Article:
Three network models were used: Barabási-Albert, Erdős-Rényi, and Geometric. Step 0: a network is generated according to the network model and the given parameters. Step 1: the network is modified such that the result is as likely to have been generated by the network model. Step 2: The time for IncGraph to calculate the differences in graphlet counts is measured (TIG). Step 3: The time for the non-incremental approach to calculate the graphlet counts of the new network is measured (TNI). Steps 1 to 3 are repeated until all modifications generated at step 0 are processed, or until an execution time threshold has been reached.

The network models were based on three static network models: Barabási-Albert [25], Erdős-Rényi [26], and Geometric [27]. Pseudo code for these random evolving network models can be found in S2 Pseudocode, S3 Pseudocode, and S4 Pseudocode respectively. Each model generates an initial network according to the static network model it is based on, and a list of network modifications (removing an edge from or adding an edge to the network). These network modifications are made such that at any given time point in the evolving network, it is likely that the network at its current state could have been generated by the original static network model.

Networks were generated with varying network models, between 1000 and 16000 nodes, node degrees between 2 and 64, and 10000 time points. We measured the time needed to calculate the delta matrix at random time points until 1 hour has passed. All timings experiments were carried out on Intel(R) Xeon(R) CPU E5-2665 @ 2.40GHz processors, with one thread per processor. The generation of networks with higher node counts or degrees was constrained by the execution time of the network generators, not by IncGraph. All data and scripts are made available at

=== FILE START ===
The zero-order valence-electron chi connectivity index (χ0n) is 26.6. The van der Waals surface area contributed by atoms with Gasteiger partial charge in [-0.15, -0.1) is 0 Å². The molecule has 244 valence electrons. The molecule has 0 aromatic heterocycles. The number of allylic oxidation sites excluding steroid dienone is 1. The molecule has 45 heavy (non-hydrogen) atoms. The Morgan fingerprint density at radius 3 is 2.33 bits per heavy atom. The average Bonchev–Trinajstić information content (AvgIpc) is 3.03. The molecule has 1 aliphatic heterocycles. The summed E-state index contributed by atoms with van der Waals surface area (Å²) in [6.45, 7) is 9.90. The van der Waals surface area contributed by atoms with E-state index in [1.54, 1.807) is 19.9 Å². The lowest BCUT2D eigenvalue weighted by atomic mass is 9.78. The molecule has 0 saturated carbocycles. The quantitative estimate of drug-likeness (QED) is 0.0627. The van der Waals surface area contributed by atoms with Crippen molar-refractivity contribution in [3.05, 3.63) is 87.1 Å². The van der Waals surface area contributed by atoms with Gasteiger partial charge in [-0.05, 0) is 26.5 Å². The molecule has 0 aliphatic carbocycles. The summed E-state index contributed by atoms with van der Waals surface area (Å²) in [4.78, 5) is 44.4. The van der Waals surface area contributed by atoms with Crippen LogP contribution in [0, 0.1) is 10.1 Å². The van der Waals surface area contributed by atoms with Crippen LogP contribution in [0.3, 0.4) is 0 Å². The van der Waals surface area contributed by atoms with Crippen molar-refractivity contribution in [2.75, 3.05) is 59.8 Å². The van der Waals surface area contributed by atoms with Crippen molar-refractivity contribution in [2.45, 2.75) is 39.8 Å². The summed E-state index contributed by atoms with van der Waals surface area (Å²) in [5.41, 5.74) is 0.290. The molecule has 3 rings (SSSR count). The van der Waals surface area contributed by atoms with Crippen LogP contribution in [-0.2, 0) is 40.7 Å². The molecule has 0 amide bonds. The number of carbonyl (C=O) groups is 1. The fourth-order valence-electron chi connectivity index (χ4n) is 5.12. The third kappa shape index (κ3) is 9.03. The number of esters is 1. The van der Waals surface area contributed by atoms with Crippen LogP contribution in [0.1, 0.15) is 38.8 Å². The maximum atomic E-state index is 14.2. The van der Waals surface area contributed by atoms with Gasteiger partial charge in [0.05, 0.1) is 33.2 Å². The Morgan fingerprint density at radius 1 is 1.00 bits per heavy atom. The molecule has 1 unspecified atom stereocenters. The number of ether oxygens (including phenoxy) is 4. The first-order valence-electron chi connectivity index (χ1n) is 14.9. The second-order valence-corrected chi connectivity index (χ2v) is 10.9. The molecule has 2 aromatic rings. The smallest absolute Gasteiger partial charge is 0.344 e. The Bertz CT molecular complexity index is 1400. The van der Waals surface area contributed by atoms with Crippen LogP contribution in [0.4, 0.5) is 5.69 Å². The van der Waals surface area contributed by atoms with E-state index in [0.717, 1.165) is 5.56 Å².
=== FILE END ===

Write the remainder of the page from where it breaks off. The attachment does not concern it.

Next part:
Gene regulatory network optimisation experiments

We demonstrate the usefulness of IncGraph by using a simple graphlet-based metric to optimise gene regulatory networks. One of the striking differences between real and predicted gene regulatory networks is that the predicted networks contain highly connected subnetworks, which contain high amounts of false positives. We determine a penalty score such that predicted networks containing graphlets with many redundant edges will be penalised in comparison to very sparse networks.

The redundancy penalty (Fig 4A) of a network is defined as the sum of occurrences of each graphlet multiplied by the redundancy associated with each individual graphlet. The redundancy of a graphlet is the number of edges that can be removed without disconnecting the nodes from one another. By using the redundancy penalty score, we aim to improve the gene regulatory network (Fig 4B).

Fig 4. Predicted gene regulatory networks of model organisms are optimised to reduce the false positive rate.

A) The number of redundant edges in each graphlet are counted. B) The network is optimised in order to obtain a lower redundancy over time. Two networks are shown, one before and one after the optimisation procedure. Edges coloured in red have been removed from the network after optimisation, green edges have been added. C) Starting from an empty network, the interactions are modified by iteratively evaluating the increase in redundancy of the next k interactions, and adding the first edge for which its redundancy is less than the 90th percentile redundancy.